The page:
Edinburgh student protesters set out ‘alternative vision’

Picture: Jon Savage
Picture: Jon Savage
0
Have your say

STUDENTS who have occupied a University of Edinburgh building for over a month have set up their own “Futures Institute” to promote “an alternative vision” for higher education.

The protesters describe the hub, based at the occupied Gordian Aikman Lecture 
Theatre, as “a performative critique” of the University’s plan to create a £120 million Futures Institute at the old Royal Infirmary building.

A spokesperson for the group said that “staff, students and the wider community will share in collective control over the Institute’s spaces”.

Vijay Jackson, one of the 
protesters, added: “The difference between their institute and ours is they run off the vision of education being a commodity, where education is a good to be bought and sold and benefits the individual.

“We see education as a public good that provides for all of society. It’s a universal right, not a privilege.”

Over 50 protesters took up position at the lecture theatre in March in support of University and College Union (UCU) members’ nationwide strike over proposed changes to their pension scheme.

On Friday, 64 per cent of UCU members voted to accept modified proposals after Universities UK backed down on the changes.

But at least 20 Edinburgh students and supportive staff members plan to continue the occupation to “build momentum towards addressing wider issues”.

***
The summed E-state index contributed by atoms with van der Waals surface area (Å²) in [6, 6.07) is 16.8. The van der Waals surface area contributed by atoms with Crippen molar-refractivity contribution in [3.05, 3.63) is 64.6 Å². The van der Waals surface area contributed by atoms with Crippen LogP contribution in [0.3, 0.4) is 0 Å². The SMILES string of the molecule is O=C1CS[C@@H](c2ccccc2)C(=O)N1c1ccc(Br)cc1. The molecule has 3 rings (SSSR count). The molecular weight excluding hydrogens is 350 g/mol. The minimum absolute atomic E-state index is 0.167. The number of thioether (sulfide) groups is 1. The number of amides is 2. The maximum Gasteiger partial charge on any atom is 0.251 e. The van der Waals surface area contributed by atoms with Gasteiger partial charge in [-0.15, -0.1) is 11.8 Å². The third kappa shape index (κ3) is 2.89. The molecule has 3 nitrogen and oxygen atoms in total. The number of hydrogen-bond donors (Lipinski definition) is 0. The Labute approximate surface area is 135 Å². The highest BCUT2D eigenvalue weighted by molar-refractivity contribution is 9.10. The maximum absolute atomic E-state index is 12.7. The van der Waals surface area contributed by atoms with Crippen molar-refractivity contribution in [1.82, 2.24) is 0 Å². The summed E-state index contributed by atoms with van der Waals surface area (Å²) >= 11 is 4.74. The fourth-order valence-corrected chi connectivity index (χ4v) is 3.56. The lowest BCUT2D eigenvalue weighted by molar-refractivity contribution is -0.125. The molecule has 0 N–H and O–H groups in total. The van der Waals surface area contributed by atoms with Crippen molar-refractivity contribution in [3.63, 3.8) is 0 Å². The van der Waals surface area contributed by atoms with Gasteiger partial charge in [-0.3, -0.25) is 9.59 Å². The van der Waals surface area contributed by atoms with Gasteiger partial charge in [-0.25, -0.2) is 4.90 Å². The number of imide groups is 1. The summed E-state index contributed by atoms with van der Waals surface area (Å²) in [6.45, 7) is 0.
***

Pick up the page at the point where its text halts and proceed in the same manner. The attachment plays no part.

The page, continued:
Nathan, another protester, said: “The dispute has been temporarily resolved as we understand it.

“But in our discussions among students and staff here at the university, we have come to understand that this attack on pensions is just one part of a much broader attack on 
higher education across the country.”

The occupation has received high-profile attention, with Scottish Labour leader Richard Leonard and Scottish Greens co-convener Maggie Chapman both having visited and expressed support over the past month.

The Edinburgh occupiers’ demands include an end to mandatory short-term contracts for staff, a lower pay ratio between high and low paid staff and mandatory mental health training.

They also claim no overtures have been made by university management to shut down the occupation. Principal Peter Mathieson visited on Thursday, but occupiers claim he arrived “unannounced”.

Protester Ruby said: “It’s not how he’d treat anyone else he’d meet with. The university have very consciously tried not to interact with us”.

Some occupations have resulted in controversy, with one video showing Aberdeen students being “manhandled” by a senior staff member. However, Edinburgh occupiers say they have had “no conflict with security staff”.

A University spokesperson said: “The University supports the right of people to protest lawfully and peacefully. We are working with those involved to ensure their safety and provide for their basic needs.”